If you are getting 2400 watts of output at 300 volts you will see 8 amps flowing in that circuit.

If you are getting 2400 watts of output at 12 volts then you will see 200 amps flowing in that circuit.

The less voltage you are using, the more current (amps) you need to get the same power output.

For cable size the flow of amps in the system is the important part. More amps flowing > bigger cables required.

Does that make things a bit clearer?

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  # 690036 22-Sep-2012 22:29
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geocom: The connector is rated for 300V@8A therefore Watts is Voltage*Amps so 300*8=2400W. If you want to work out the Amp at 12V you take 2400W/12=200A.

No, it does not work that way for contact rating.  Typically the DC current rating is also lower than the AC current rating, because the changing of polarity in AC helps with self cleaning and reduces the instantaneous power dissipated in the contact when it makes/breaks (or something like that, too late at night to think).  You need to refer to the relay/switch datasheet to get the correct rating for the application.




You can never have enough Volvos!


 
 
 
 




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  # 690043 22-Sep-2012 22:40
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Niel:
geocom: The connector is rated for 300V@8A therefore Watts is Voltage*Amps so 300*8=2400W. If you want to work out the Amp at 12V you take 2400W/12=200A.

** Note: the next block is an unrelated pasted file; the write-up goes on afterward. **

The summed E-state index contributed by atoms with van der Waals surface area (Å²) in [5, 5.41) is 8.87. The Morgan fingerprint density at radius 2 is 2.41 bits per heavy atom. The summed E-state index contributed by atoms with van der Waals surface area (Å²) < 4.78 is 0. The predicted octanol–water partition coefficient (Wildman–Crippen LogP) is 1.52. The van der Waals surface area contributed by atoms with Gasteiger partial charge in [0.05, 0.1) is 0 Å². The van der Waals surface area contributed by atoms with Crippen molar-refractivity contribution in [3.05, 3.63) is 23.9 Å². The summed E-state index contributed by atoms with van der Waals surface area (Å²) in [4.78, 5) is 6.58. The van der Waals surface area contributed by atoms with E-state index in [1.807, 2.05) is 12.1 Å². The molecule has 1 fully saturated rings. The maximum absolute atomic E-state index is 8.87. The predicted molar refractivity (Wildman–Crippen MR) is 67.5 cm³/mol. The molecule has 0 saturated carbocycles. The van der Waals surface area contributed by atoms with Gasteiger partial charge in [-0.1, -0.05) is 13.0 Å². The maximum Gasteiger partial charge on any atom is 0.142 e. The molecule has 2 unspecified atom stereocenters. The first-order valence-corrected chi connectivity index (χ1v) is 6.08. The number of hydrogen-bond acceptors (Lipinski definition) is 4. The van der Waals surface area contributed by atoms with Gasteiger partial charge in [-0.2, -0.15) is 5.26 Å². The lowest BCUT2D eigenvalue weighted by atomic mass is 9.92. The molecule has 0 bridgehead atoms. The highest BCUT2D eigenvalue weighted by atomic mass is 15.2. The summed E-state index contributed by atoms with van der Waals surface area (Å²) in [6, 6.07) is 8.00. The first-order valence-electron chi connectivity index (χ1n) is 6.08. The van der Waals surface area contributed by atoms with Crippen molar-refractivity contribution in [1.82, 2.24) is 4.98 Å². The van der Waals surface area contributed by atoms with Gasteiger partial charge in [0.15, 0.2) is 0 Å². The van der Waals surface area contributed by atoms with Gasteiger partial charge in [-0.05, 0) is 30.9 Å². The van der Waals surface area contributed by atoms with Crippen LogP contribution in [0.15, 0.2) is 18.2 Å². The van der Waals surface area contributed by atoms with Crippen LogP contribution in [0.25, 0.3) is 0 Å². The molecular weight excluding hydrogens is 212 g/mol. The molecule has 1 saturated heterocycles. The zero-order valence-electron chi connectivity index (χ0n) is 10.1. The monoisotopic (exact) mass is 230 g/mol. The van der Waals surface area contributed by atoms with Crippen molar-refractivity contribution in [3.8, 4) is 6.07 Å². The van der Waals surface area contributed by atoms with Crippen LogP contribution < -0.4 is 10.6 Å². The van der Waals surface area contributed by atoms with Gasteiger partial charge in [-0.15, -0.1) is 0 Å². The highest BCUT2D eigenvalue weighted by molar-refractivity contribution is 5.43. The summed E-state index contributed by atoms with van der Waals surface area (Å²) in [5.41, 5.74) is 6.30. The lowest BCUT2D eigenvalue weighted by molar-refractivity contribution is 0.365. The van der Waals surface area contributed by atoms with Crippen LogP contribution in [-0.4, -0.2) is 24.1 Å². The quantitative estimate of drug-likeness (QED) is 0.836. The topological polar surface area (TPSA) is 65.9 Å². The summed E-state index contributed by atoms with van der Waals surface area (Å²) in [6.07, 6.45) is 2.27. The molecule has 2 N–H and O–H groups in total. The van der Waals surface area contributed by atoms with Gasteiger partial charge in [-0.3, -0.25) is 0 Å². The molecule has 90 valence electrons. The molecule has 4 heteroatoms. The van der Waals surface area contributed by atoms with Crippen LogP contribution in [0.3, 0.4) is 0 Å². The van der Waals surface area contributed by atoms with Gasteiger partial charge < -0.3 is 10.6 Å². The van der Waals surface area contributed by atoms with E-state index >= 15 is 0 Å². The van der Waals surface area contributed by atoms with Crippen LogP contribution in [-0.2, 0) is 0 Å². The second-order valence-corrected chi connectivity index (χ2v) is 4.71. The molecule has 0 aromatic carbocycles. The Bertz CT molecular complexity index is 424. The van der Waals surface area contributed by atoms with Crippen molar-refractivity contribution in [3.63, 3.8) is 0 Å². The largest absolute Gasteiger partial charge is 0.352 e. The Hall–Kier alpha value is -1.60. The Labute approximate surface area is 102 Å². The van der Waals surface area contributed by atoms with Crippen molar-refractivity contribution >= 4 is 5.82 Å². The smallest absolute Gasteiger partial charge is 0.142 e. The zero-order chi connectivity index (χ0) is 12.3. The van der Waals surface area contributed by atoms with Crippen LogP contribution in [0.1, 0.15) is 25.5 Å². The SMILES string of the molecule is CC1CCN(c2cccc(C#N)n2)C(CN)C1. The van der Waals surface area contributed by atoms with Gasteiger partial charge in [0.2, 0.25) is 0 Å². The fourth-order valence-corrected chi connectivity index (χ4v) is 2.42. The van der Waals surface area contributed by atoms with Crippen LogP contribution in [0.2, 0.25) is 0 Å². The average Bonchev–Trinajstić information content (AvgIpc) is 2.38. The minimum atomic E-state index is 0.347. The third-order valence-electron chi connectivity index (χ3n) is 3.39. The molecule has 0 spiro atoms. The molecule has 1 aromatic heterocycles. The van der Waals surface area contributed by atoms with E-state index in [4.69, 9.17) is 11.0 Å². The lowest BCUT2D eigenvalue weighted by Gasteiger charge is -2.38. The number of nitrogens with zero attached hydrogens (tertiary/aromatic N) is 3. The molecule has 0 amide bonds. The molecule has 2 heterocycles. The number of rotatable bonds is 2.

No, it does not work that way for contact rating.  Typically the DC current rating is also lower than the AC current rating, because the changing of polarity in AC helps with self cleaning and reduces the instantaneous power dissipated in the contact when it makes/breaks (or something like that, too late at night to think).  You need to refer to the relay/switch datasheet to get the correct rating for the application.


Yep fully understand that i though that gzt was saying that my understanding of Wattage was backwards.




Geoff E

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  # 690096 23-Sep-2012 10:13
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geocom: The connector is rated for 300V@8A therefore Watts is Voltage*Amps so 300*8=2400W. If you want to work out the Amp at 12V you take 2400W/12=200A.

geocom: Yep fully understand that i though that gzt was saying that my understanding of Wattage was backwards.

It is. You are taking the amperage rating of a connector at a particular voltage - and then converting that to watts and saying the same connector will handle that number of watts at any voltage/current you want to name.

I don't want to be a bad guy but you made a serious mistake there - and if you do not understand it there will be smoke and fire.



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Ultimate Geek

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  # 690338 23-Sep-2012 22:52
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It's not backwards. Converting the max to wattage is just wrong.

In this case i had conflicting reports from different sites. Neither site I had used in the past. So i had no real ability to tell which one i should believe. Both made sense but conflicted on the main point. After all there are many items that are rated in Watts such as resistors.

So i had some real doubts. Knowing the risks of if the wires get hot enough the plastic will melt which will cause a spark if the 2 wires meet. I decided to ask on a place i trust. At least I now know with 100% certainty which one is correct.




Geoff E